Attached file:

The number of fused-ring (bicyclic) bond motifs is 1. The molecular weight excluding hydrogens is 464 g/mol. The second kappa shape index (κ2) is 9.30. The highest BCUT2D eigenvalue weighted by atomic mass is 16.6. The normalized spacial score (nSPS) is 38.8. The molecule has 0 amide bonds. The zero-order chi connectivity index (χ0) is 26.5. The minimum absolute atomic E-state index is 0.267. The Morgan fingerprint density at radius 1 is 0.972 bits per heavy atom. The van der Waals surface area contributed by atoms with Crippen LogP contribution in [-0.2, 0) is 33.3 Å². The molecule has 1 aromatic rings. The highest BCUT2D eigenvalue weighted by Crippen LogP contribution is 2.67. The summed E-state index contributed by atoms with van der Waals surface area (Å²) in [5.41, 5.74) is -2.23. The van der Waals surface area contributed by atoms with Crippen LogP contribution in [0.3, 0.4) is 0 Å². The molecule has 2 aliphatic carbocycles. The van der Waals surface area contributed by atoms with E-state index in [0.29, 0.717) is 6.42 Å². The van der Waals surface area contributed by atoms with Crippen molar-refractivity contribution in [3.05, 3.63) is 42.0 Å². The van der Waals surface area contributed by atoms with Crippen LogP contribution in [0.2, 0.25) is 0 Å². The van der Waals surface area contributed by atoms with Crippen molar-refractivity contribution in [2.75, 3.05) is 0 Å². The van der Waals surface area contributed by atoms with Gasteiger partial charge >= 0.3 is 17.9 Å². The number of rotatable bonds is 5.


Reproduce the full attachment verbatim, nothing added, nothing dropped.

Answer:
The number of fused-ring (bicyclic) bond motifs is 1. The molecular weight excluding hydrogens is 464 g/mol. The second kappa shape index (κ2) is 9.30. The highest BCUT2D eigenvalue weighted by atomic mass is 16.6. The normalized spacial score (nSPS) is 38.8. The molecule has 0 amide bonds. The zero-order chi connectivity index (χ0) is 26.5. The minimum absolute atomic E-state index is 0.267. The Morgan fingerprint density at radius 1 is 0.972 bits per heavy atom. The van der Waals surface area contributed by atoms with Crippen LogP contribution in [-0.2, 0) is 33.3 Å². The molecule has 1 aromatic rings. The highest BCUT2D eigenvalue weighted by Crippen LogP contribution is 2.67. The summed E-state index contributed by atoms with van der Waals surface area (Å²) in [5.41, 5.74) is -2.23. The van der Waals surface area contributed by atoms with Crippen LogP contribution in [0.3, 0.4) is 0 Å². The molecule has 2 aliphatic carbocycles. The van der Waals surface area contributed by atoms with E-state index in [0.29, 0.717) is 6.42 Å². The van der Waals surface area contributed by atoms with Crippen molar-refractivity contribution in [3.05, 3.63) is 42.0 Å². The van der Waals surface area contributed by atoms with Crippen LogP contribution in [0.2, 0.25) is 0 Å². The van der Waals surface area contributed by atoms with Crippen molar-refractivity contribution in [2.75, 3.05) is 0 Å². The van der Waals surface area contributed by atoms with Gasteiger partial charge >= 0.3 is 17.9 Å². The number of rotatable bonds is 5.